Alison Berkley: The Princess’ Palate
December 15, 2010
I was waiting for the Hunter Creek bus this morning and this girl goes, “Nice matching outfit,” as if we knew each other.
“Thanks,” I said, since it’s true I do put a lot of effort each year into having the best possible snow bunny outfit.
“So what do you think about what happened to George?” she asked, as if we both knew someone named George. For a second, I thought maybe she was talking about our George, a 90-pound German shepherd with an eating disorder who was probably a super-model in his last life as he is impossibly tall, long-legged, thin, and only eats in the middle of the night when no one is looking.
Then she grabbed a paper from a newsstand. Oh, that George, I thought.
“Did you know him?” I asked.
“Yeah, no, well, sort of. I was out with him and his friends that night, which is really spooky.”
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We chatted for a few minutes while we waited for the bus about our thoughts on his fate, what happened, and why. It is a conversation I’ve been having with a lot of people over the last few weeks.
It haunted me, thinking about this kid and what could have possibly gone wrong. I lay there late at night unable to sleep because I couldn’t stop wondering and thinking about his friends and family and what they might be going through. I thought about this very deeply, only vaguely aware that I didn’t actually know this person. Because even though I didn’t know him technically, I knew him in a broader sense. He’s the kind of kid who leaves the East Coast and moves to a ski resort out West, working wherever he can get a free pass and sharing a beat-up condo with one too many people (or six).
I know him because he’s just like me.
When I first moved here, I lived in a house with more dogs than people, and most of the dogs outweighed me by at least five pounds. I lived with a bunch of dudes in a ramshackle house that has since been torn down. I worked for the Skico and did data entry at a travel agent’s office in town. I partied a lot. I definitely got lost more than once, and I remember those first few months when I almost always didn’t know where I was because all the streets looked so much alike. I was definitely spun around, whether because I drank too much or was confused, or both.
I moved to Colorado from the East Coast, and I remember how green I was when I first moved here, how unaware I was of the power of the mountains. I had no idea of the dangers that were out there or how to protect myself from them. It took years of experience, of trial and error and backcountry training to learn.
I was also lucky. I was never drugged (at least unless it was by choice). My friends were always around. I was only abandoned and lost once, but it was in the middle of the day on a Fourteener in the summertime and I was with my dog Cujo and there were lots of other hikers around to help me find my way. Plus, I was sober.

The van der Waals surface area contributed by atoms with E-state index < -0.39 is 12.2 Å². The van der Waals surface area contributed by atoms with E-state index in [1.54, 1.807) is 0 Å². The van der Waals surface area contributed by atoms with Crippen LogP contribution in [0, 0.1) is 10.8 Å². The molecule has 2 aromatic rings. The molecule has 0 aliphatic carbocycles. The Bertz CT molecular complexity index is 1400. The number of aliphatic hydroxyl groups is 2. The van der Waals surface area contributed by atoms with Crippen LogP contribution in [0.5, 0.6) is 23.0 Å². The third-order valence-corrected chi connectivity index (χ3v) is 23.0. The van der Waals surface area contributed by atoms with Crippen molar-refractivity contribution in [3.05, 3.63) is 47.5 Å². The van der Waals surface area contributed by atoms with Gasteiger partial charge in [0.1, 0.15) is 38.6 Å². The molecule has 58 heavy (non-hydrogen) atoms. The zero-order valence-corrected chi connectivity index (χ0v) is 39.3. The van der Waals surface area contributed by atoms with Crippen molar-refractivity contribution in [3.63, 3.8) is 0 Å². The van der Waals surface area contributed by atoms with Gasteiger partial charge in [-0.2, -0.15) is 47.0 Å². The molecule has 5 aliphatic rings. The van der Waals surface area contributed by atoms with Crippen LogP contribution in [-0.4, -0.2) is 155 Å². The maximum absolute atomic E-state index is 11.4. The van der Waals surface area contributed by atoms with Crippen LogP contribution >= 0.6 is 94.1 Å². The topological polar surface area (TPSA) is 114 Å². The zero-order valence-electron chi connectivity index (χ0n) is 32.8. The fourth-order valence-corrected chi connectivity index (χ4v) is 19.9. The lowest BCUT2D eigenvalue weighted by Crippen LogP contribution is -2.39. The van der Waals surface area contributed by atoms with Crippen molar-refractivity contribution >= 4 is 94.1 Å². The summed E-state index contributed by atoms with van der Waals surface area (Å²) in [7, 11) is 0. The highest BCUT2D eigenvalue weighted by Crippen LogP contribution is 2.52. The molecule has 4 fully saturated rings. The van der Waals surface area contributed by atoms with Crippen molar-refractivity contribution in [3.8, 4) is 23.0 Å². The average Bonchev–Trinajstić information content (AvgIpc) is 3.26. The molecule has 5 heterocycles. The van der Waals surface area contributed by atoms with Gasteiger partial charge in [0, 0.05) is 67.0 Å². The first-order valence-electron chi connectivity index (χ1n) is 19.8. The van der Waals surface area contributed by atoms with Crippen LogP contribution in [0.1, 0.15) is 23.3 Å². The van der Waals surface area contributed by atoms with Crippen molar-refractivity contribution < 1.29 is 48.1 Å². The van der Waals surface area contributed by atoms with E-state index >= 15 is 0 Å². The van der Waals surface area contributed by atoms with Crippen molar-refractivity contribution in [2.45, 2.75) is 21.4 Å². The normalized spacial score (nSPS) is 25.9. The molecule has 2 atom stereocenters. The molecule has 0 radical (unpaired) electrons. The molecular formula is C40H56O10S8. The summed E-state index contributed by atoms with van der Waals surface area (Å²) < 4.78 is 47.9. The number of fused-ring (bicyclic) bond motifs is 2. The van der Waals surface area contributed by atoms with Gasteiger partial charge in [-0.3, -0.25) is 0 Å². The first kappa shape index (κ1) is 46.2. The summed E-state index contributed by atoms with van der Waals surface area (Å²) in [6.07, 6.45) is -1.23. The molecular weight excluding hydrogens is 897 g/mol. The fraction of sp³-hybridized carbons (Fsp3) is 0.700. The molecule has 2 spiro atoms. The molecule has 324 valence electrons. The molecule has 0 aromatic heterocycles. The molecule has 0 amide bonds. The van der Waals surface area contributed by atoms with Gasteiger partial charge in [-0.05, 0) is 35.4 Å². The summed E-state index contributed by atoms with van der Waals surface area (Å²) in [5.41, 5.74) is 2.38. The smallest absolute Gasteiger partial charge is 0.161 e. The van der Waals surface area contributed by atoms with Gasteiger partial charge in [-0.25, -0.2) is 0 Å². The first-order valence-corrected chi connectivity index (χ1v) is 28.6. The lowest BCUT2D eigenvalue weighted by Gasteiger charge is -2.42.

There were plenty of nights I wasn’t sober and somehow I survived them all. I will admit I got behind the wheel on more than a few occasions, late at night or even in the middle of the night when I’d had a fight with a boy I was involved with. I remember screeching around, upset and angry and drunk knowing in the recesses of that little mind of mine that if I were to get arrested, it would be the next day’s front-page news.
Getting arrested is still a hell of a lot better than getting killed, and somehow I managed to avoid both.
So I lay there in the dark watching the minutes slowly pass by on the clock as I searched for answers I know I’d never find.
I’m sure these thoughts were exacerbated by seeing the movie “127 Hours” on Sunday night, which is based on Aron Ralston’s best-selling book, “Between a Rock and a Hard Place” and his now infamous ordeal in Blue John Canyon, Utah.
It’s not that often you get to see a feature film about a guy you actually know, a guy who was at your Fourth of July slip ‘n’ slide party this year, a guy who you’ve been on hut trips with and partied with and hung out with on more than a few occasions.
So why did Aron walk away from a remote place and an impossible situation (though not without sacrifice) and George died walking home from the bar?
I can’t answer that, obviously. But one thing I do know is when that girl started talking to me about George as if he was a friend of ours I hoped that on some level, he was. And when I sit in the movie theatre and watch this major motion picture about Aron it’s sort of the same way.
I’m just going to go ahead and say it: I’m glad George wasn’t kidnapped or killed as some people began to speculate he might have been. I hope if there is anything that could be gained out of this horrible trauma is the sense of community we have here. At the end of the day, we are still just a small town, and we take care of each other. Those Mountain Rescue members who found him did not have to be out there searching. They did it because they promised his family they would.
I hope that for all the sadness that comes from something like this we can at least gain a sense of community. I’m just sad George Aldrich wasn’t here long enough to have experienced it.
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